Counterinsurgency tip no. 672: If the government must rely on foreign troops to protect the people, it cannot be seen by the people as legitimate.

    Looking for an Optimist

    Rubin wonders “So why, then, was it so difficult to find an optimist in Helmand Province?”

    Let’s help her figure that out by calling the Times and reading out loud to her: “Counterinsurgency will always fail without a legitimate government and Afghanistan does not have one. The Afghan government was created by the U.S. for our own domestic political purposes. It is corrupt. It cannot secure its people and cannot provide them with a way of living.”

    Let us now return to the words of the best writer on counterinsurgency, Bernard B. Fall, who covered both the French and the American defeats in Vietnam. Fall said:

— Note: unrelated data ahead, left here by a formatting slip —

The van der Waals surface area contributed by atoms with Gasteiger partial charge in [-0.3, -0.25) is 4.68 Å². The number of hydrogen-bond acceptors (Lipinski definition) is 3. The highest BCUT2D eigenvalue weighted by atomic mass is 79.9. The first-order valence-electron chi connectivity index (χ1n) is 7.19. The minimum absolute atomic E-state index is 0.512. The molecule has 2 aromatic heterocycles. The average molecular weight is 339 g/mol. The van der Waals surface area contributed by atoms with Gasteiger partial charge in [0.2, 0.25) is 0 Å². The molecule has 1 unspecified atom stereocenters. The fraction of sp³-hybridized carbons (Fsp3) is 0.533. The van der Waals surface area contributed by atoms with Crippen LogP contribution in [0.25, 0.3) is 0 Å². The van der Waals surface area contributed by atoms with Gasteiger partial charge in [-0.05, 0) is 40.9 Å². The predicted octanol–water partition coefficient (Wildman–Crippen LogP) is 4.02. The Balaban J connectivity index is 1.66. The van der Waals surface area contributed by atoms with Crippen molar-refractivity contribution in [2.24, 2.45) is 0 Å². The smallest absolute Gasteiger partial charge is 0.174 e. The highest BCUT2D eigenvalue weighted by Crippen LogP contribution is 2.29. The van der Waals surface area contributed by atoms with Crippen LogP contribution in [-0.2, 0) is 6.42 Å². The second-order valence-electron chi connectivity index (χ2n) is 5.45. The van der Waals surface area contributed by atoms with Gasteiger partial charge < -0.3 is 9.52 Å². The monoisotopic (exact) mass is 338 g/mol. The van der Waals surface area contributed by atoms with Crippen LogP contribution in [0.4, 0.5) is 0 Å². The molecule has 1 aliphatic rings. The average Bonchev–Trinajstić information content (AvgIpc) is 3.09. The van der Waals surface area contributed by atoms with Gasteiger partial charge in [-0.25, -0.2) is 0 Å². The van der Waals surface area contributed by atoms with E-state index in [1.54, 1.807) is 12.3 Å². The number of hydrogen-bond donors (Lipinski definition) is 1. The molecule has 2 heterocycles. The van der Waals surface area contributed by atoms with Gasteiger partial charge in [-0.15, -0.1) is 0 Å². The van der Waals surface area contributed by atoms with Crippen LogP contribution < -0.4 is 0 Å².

The French in Algeria learned every lesson from the French in Viet-Nam. The troop ratio there was a comfortable 11-to-1. The French very effectively sealed off the Algerian-Tunisian border, and by 1962 had whittled down the guerrillas from 65,000 to 7,000… It cost 3 million dollars a day for eight years, or $12 billion in French money. The “price” also included two mutinies of the French Army and one overthrow of the civilian government. At that price the French were winning the war in Algeria, militarily. The fact was that the military victory was totally meaningless. This is where the word “grandeur” applies to President de Gaulle: he was capable of seeing through the trees of military victory to a forest of political defeat and he chose to settle the Algerian insurgency by other means.